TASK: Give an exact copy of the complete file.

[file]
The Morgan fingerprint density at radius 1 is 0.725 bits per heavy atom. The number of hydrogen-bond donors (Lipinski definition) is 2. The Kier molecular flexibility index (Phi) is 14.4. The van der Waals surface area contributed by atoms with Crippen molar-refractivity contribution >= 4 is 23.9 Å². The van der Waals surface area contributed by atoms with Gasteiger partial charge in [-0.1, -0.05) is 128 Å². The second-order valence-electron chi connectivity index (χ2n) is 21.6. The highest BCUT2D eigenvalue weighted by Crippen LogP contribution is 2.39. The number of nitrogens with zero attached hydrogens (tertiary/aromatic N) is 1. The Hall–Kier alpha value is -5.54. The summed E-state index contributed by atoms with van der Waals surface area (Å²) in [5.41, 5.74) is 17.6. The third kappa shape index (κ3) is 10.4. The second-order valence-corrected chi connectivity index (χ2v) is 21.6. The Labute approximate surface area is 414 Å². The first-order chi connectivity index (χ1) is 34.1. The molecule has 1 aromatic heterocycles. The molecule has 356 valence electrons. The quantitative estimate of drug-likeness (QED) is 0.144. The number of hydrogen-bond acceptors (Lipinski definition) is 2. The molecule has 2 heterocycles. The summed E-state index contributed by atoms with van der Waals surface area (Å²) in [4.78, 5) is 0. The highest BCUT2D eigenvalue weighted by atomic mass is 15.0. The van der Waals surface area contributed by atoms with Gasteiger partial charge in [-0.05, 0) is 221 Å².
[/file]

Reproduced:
The Morgan fingerprint density at radius 1 is 0.725 bits per heavy atom. The number of hydrogen-bond donors (Lipinski definition) is 2. The Kier molecular flexibility index (Phi) is 14.4. The van der Waals surface area contributed by atoms with Crippen molar-refractivity contribution >= 4 is 23.9 Å². The van der Waals surface area contributed by atoms with Gasteiger partial charge in [-0.1, -0.05) is 128 Å². The second-order valence-electron chi connectivity index (χ2n) is 21.6. The highest BCUT2D eigenvalue weighted by Crippen LogP contribution is 2.39. The number of nitrogens with zero attached hydrogens (tertiary/aromatic N) is 1. The Hall–Kier alpha value is -5.54. The summed E-state index contributed by atoms with van der Waals surface area (Å²) in [5.41, 5.74) is 17.6. The third kappa shape index (κ3) is 10.4. The second-order valence-corrected chi connectivity index (χ2v) is 21.6. The Labute approximate surface area is 414 Å². The first-order chi connectivity index (χ1) is 34.1. The molecule has 1 aromatic heterocycles. The molecule has 356 valence electrons. The quantitative estimate of drug-likeness (QED) is 0.144. The number of hydrogen-bond acceptors (Lipinski definition) is 2. The molecule has 2 heterocycles. The summed E-state index contributed by atoms with van der Waals surface area (Å²) in [4.78, 5) is 0. The highest BCUT2D eigenvalue weighted by atomic mass is 15.0. The van der Waals surface area contributed by atoms with Gasteiger partial charge in [-0.05, 0) is 221 Å².